Wednesday, October 26, 2011

Brewing Battle to Bring Back the Bells of Bayan Balangiga

In the pursuit of its “Manifest Destiny”, America decided to conduct a foreign policy of Expansionism. As the 19th Century was ending, the United States targeted the Philippines as a strategic place for its Asian ambitions. The Spanish-American War began in 1898 and the American expansionists or imperialists were maneuvering to become the “new colonial masters in the Philippines.”

Earlier in 1896, the Philippine Revolution broke out against Spain, which was its colonizer for more than 300 years. Forever fighting against foreign oppressors and continuously conducting guerrilla warfare against the Spanish rulers, the Filipino revolutionaries caused the collapse of Spanish power in the entire country. In fact, on June 12, 1898 Philippine Independence was proclaimed and a new Philippine Government led by General Emilio Aguinaldo was installed.

But America had other plans. It conducted secret negotiations with Spain. A mock battle on August 13, 1898 was staged to justify the turning over by Spain of the Philippines to America. For $20 million, the Philippines was “purchased” from Spain.

The Filipinos resisted American rule. Thus – the Philippine-American War began. Sending over a hundred thousand troops, killing hundreds of thousands including women and children, burning villages, and torturing prisoners, America finally won the war in 1902.

Described by Pulitzer Prize Winning historian Walter McDougall as having the Good, the Bad and the Ugly parts of America’s history, I would call the Filipino-American War as both Bad and Ugly.

An example was the event that transpired in a small town called Balangiga in the province of Samar, Philippines. The town folks were determined to resist American occupation. After initially decimating  Company C of the 9th Infantry Battalion that was sent to their town, the townspeople were eventually conquered. As historians described, “in an 11-day span burned 255 dwellings, slaughtered 13 carabaos (Filipino oxen), and killed 39 people” in retaliation for what the townspeople did to Company C.

In addition to the burning of the entire island of Samar on orders by Brigadier General Jacob W. Smith there was an order to kill  all boys aged 11 and over.  About 43,000 people either died or fled. This was considered “genocidal retribution”.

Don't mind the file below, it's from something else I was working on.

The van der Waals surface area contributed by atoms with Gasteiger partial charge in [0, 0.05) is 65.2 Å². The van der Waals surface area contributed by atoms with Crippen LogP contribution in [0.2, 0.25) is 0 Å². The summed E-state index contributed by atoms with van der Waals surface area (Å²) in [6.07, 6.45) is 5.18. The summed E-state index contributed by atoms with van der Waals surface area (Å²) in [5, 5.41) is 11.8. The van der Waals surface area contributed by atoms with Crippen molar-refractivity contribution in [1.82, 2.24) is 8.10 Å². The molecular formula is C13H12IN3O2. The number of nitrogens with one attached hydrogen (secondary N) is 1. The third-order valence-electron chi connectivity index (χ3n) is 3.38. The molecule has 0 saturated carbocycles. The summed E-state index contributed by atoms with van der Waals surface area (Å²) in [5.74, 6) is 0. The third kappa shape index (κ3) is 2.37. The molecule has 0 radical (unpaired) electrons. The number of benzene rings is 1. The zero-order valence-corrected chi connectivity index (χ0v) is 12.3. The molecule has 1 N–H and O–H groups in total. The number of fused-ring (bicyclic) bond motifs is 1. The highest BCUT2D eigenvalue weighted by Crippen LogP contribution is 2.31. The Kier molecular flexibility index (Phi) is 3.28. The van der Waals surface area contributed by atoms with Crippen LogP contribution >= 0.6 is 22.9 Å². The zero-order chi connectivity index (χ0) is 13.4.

Adding insult to  injury, the American soldiers also decided to take with them the Balangiga Bells. 

The soldiers who took them must have considered them war trophies.  For long periods of time, warfare left the victor the complete discretion as to the distribution of spoils.

But the church bells are religious artifacts that fall within the definition of “cultural property” recognized by existing international conventions, treaties and agreements signed and accepted by both the United States and the Philippines.

Conventions on the return and recovery of stolen cultural property now exist to support claimants.

Foreign Affairs Secretary Albert del Rosario recently announced that DFA would soon “aggressively pursue diplomatic efforts for the return of the Balangiga Bells that were carted away by American troops during their occupation of the Eastern Visayas province more than 110 years ago.”

This is “To honor the people of Samar who fought valiantly for freedom during the Philippine-American War”, DFA said.

Upon reviewing my notes in my International Criminal Law class on “Offenses Against Cultural Property”, I discovered that   there is a legal and moral basis for the people of Balangiga to get back their church bells.

The United States and the Philippines signed the “Protocol and Convention for the Protection of Cultural Property in the Event of Armed Conflict, The Hague, 14 May 1954” as well as the “Final Act of the Intergovernmental Conference on the Protection of Cultural Property in the Event of Armed Conflict, The Hague, 14 May 1954.”

The United States is also a signatory to bilateral agreements such as that with Mexico and other regional and international conventions and treaties.

As a matter of principle and policy therefore, the U.S. supports the return of any cultural property carted away during armed conflicts to its rightful owners. This is a Good part of what author/historian McDougall called “The Good, the Bad, and the Ugly” parts of American Foreign Policy.

The Balangiga Bells are currently under the custody and care of the U.S. Government. Two are in a federal facility in Wyoming and one in a U.S. Military base in South Korea.

On the Philippine side, the Municipality of Balangiga had petitioned for the bells’ return. Then Senate Minority Leader Aquilino Pimentel sponsored a Senate Resolution also asking for the return. Most importantly, then President Fidel Ramos had written a similar request to then President Bill Clinton.

On the U.S. side, Congressman Bob Filner of San Diego led a group of U.S. legislators supporting the return.  Even a Wyoming Commission that conducted a study specifically on the matter even recommended the return. Jean Wall, the daughter of the first American killed during the historic encounter also suggested the return. Even the Governor of Wyoming washed his hands and claimed that it is a Federal decision.

In announcing an aggressive diplomatic pursuit, DFA Secretary Albert del Rosario virtually rang the bell signaling that a Battle to Bring Back the Bells to Bayan Balangiga is Brewing.  (B to BB the B to BB is B.)

Beware Bilateral negotiators. Hope for the Good American and not the Ugly one to surface!

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